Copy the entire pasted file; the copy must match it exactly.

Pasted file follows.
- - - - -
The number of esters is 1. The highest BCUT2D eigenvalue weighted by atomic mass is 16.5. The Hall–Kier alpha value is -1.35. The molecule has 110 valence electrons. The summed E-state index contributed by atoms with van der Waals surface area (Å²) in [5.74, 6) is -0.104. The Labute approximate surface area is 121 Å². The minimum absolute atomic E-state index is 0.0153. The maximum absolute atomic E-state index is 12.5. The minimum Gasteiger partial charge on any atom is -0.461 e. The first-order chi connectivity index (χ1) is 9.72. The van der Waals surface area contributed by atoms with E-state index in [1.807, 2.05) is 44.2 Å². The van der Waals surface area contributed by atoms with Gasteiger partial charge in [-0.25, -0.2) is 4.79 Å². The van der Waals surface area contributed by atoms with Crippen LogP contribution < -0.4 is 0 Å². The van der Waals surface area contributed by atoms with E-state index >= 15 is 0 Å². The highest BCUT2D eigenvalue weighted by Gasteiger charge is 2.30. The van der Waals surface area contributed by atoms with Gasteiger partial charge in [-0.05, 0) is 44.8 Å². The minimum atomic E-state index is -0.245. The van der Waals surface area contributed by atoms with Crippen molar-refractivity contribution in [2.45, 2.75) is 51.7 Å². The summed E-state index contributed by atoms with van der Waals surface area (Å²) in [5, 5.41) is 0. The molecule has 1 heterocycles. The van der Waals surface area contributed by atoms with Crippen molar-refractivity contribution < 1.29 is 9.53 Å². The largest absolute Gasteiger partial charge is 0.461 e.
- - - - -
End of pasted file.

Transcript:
The number of esters is 1. The highest BCUT2D eigenvalue weighted by atomic mass is 16.5. The Hall–Kier alpha value is -1.35. The molecule has 110 valence electrons. The summed E-state index contributed by atoms with van der Waals surface area (Å²) in [5.74, 6) is -0.104. The Labute approximate surface area is 121 Å². The minimum absolute atomic E-state index is 0.0153. The maximum absolute atomic E-state index is 12.5. The minimum Gasteiger partial charge on any atom is -0.461 e. The first-order chi connectivity index (χ1) is 9.72. The van der Waals surface area contributed by atoms with E-state index in [1.807, 2.05) is 44.2 Å². The van der Waals surface area contributed by atoms with Gasteiger partial charge in [-0.25, -0.2) is 4.79 Å². The van der Waals surface area contributed by atoms with Crippen LogP contribution < -0.4 is 0 Å². The van der Waals surface area contributed by atoms with E-state index >= 15 is 0 Å². The highest BCUT2D eigenvalue weighted by Gasteiger charge is 2.30. The van der Waals surface area contributed by atoms with Gasteiger partial charge in [-0.05, 0) is 44.8 Å². The minimum atomic E-state index is -0.245. The van der Waals surface area contributed by atoms with Crippen molar-refractivity contribution in [2.45, 2.75) is 51.7 Å². The summed E-state index contributed by atoms with van der Waals surface area (Å²) in [5, 5.41) is 0. The molecule has 1 heterocycles. The van der Waals surface area contributed by atoms with Crippen molar-refractivity contribution < 1.29 is 9.53 Å². The largest absolute Gasteiger partial charge is 0.461 e.